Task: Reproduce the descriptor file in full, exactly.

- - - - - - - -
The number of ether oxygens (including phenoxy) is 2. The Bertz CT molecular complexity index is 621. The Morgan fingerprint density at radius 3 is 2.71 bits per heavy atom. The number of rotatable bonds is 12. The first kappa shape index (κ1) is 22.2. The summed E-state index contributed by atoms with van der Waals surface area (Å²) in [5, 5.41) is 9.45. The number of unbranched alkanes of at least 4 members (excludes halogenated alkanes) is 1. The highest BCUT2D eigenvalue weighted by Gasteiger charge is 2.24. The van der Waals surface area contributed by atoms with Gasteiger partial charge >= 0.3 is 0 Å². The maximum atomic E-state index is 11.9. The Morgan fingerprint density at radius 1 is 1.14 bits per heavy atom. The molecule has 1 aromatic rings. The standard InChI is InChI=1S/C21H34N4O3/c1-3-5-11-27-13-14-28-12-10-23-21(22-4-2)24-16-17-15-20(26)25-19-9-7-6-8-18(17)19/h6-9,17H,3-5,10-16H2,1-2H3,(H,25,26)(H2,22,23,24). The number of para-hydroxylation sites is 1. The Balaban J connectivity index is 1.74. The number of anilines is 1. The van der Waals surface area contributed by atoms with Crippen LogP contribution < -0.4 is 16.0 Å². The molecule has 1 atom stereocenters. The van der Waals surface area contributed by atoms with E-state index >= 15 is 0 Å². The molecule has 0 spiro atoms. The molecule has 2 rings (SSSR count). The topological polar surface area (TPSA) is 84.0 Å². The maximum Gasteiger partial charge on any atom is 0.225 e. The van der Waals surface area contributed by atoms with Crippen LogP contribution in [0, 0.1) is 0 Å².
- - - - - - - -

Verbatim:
The number of ether oxygens (including phenoxy) is 2. The Bertz CT molecular complexity index is 621. The Morgan fingerprint density at radius 3 is 2.71 bits per heavy atom. The number of rotatable bonds is 12. The first kappa shape index (κ1) is 22.2. The summed E-state index contributed by atoms with van der Waals surface area (Å²) in [5, 5.41) is 9.45. The number of unbranched alkanes of at least 4 members (excludes halogenated alkanes) is 1. The highest BCUT2D eigenvalue weighted by Gasteiger charge is 2.24. The van der Waals surface area contributed by atoms with Gasteiger partial charge >= 0.3 is 0 Å². The maximum atomic E-state index is 11.9. The Morgan fingerprint density at radius 1 is 1.14 bits per heavy atom. The molecule has 1 aromatic rings. The standard InChI is InChI=1S/C21H34N4O3/c1-3-5-11-27-13-14-28-12-10-23-21(22-4-2)24-16-17-15-20(26)25-19-9-7-6-8-18(17)19/h6-9,17H,3-5,10-16H2,1-2H3,(H,25,26)(H2,22,23,24). The number of para-hydroxylation sites is 1. The Balaban J connectivity index is 1.74. The number of anilines is 1. The van der Waals surface area contributed by atoms with Crippen LogP contribution < -0.4 is 16.0 Å². The molecule has 1 atom stereocenters. The van der Waals surface area contributed by atoms with E-state index >= 15 is 0 Å². The molecule has 0 spiro atoms. The molecule has 2 rings (SSSR count). The topological polar surface area (TPSA) is 84.0 Å². The maximum Gasteiger partial charge on any atom is 0.225 e. The van der Waals surface area contributed by atoms with Crippen LogP contribution in [0, 0.1) is 0 Å².